Valerie Ramirez is the mother of Simona and Adeline. She told the American Red Cross, she is grateful for all the donors that donated platelets, allowing her daughter Adeline to continue her fight with Leukemia.
“There was a virus that was going around our house and she got very sick,” Ramirez said. “We took her to a number of appointments to get her better and we ended up in the emergency room because despite the interventions that she was given; she wasn’t getting better.”
She added, in the emergency room, they were having a tough time drawing blood, and when they did get Adeline’s blood, they realized that it did not look quite right and there was a good chance that she not only had Leukemia, but she also had several infections including sepsis, double pneumonia, an ear infection, and thrush.
“She required a lot of platelets and blood products in her admission through her treatment of cancer,” Ramirez said. “A lot of people had to be kind and generous for her to have the time that she had, and for the time that I had with her, and for her sister to have the time with her.”
Valerie is forever grateful to all the donors that donated platelets for her daughter. Adeline passed away when she was only 3 years old.
Ramirez explained, Adeline was receiving eight (8) units of platelets a day and some days there weren’t enough in the hospital.
Platelets are tiny cells in your blood that form clots and stop bleeding. For millions of Americans, they are essential to surviving and fighting cancer, chronic diseases, and traumatic injuries.
“It was very difficult for the hospital to keep a supply for her,” Ramirez said. “She had negative blood type and they actually had to divide the last bag of negative platelets with her and another patient—so that donor helped save or prolong two lives.”
She told the Red Cross, this is what inspired her to start giving blood. “Giving people the chance at hope, a chance to live, a chance to fight, or for a chance to say goodbye.”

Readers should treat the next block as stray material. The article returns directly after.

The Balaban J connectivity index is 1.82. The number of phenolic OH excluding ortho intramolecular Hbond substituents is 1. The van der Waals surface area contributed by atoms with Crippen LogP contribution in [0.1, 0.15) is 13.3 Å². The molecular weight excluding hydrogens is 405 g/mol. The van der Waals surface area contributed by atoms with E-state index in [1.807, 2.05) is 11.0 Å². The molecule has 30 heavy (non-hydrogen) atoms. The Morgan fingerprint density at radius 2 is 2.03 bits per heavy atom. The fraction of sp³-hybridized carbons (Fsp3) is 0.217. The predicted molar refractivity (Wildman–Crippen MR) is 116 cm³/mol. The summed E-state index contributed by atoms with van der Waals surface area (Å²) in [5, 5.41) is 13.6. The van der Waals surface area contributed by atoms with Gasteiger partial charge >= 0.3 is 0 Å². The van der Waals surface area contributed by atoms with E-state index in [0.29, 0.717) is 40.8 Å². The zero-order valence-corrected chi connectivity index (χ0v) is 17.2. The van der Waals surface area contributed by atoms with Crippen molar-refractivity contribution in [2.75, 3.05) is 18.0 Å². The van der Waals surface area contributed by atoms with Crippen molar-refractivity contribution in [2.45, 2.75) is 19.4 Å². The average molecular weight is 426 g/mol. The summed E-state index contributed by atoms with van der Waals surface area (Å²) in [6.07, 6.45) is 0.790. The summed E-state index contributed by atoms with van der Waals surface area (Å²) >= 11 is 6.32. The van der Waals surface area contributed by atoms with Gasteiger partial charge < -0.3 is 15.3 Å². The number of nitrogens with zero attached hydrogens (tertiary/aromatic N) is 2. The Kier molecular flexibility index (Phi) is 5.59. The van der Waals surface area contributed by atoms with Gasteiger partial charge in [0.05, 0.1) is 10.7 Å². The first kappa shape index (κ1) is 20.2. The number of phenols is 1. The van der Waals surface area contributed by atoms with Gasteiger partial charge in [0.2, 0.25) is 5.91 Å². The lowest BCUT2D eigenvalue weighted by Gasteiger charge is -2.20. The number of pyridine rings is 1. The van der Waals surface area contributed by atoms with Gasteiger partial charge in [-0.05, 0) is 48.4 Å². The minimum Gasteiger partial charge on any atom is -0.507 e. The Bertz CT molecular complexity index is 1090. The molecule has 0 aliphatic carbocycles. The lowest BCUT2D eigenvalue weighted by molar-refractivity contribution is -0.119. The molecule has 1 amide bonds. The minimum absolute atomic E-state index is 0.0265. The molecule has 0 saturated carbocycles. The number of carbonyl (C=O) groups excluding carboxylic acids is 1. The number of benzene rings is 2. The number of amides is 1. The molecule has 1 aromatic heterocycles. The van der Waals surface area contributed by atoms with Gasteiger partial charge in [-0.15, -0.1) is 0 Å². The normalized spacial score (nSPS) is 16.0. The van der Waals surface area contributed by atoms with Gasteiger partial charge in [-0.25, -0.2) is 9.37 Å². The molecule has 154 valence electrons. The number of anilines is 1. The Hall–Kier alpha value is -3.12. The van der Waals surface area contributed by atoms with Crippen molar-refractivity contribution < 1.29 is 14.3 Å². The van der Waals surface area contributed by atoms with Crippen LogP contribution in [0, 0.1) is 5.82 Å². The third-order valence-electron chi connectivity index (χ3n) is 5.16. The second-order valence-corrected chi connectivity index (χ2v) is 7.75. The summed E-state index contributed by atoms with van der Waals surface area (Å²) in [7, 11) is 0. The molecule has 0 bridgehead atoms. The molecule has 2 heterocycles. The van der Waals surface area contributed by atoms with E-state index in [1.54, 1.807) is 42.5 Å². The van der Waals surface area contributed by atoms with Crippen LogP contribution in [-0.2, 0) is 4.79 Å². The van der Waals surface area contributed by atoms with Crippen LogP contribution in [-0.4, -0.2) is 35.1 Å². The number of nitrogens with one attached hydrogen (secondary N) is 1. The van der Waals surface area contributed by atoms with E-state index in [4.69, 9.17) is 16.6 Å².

Her other daughter, Simona agreed and said she began donating as soon as she turned 16, to help others like they helped her little sister.
“It feels really good because when my parents first brought up the idea of donating platelets, they gave me a run down on why it’s so important,” Simona said. “For people in my age group, I know it’s a real struggle to see a needle because they are scared of needles, but it’s not scary at all. It feels really nice to be able to do something good for the community and knowing that you’re helping people.”
Together, the mother and daughter duo use their passion of donating and helping others as a bonding moment.
“I want to say that I am super proud of Simona,” Ramirez said. “It’s nice to actually have time with Simona and make this an ‘us’ thing. And I feel like I didn’t spend much time with my daughter, so this is my time to spend with Adeline.”
Every 15 seconds someone needs platelets. Since platelets must be used within five days of donation, platelet donors are constantly needed. During a platelet donation, blood is collected by a device that separates platelets, along with some plasma, from whole blood and returns the remaining blood components back to the donor. Ideal blood types for a platelet donation are A positive, A negative, B positive, O positive, AB positive and AB negative.
Platelets are collected in Eastern North Carolina at Red Cross donation centers in Raleigh, Durham, Cary, Greenville and Wilmington. Learn more about platelet donations at www.redcrossblood.org/platelets.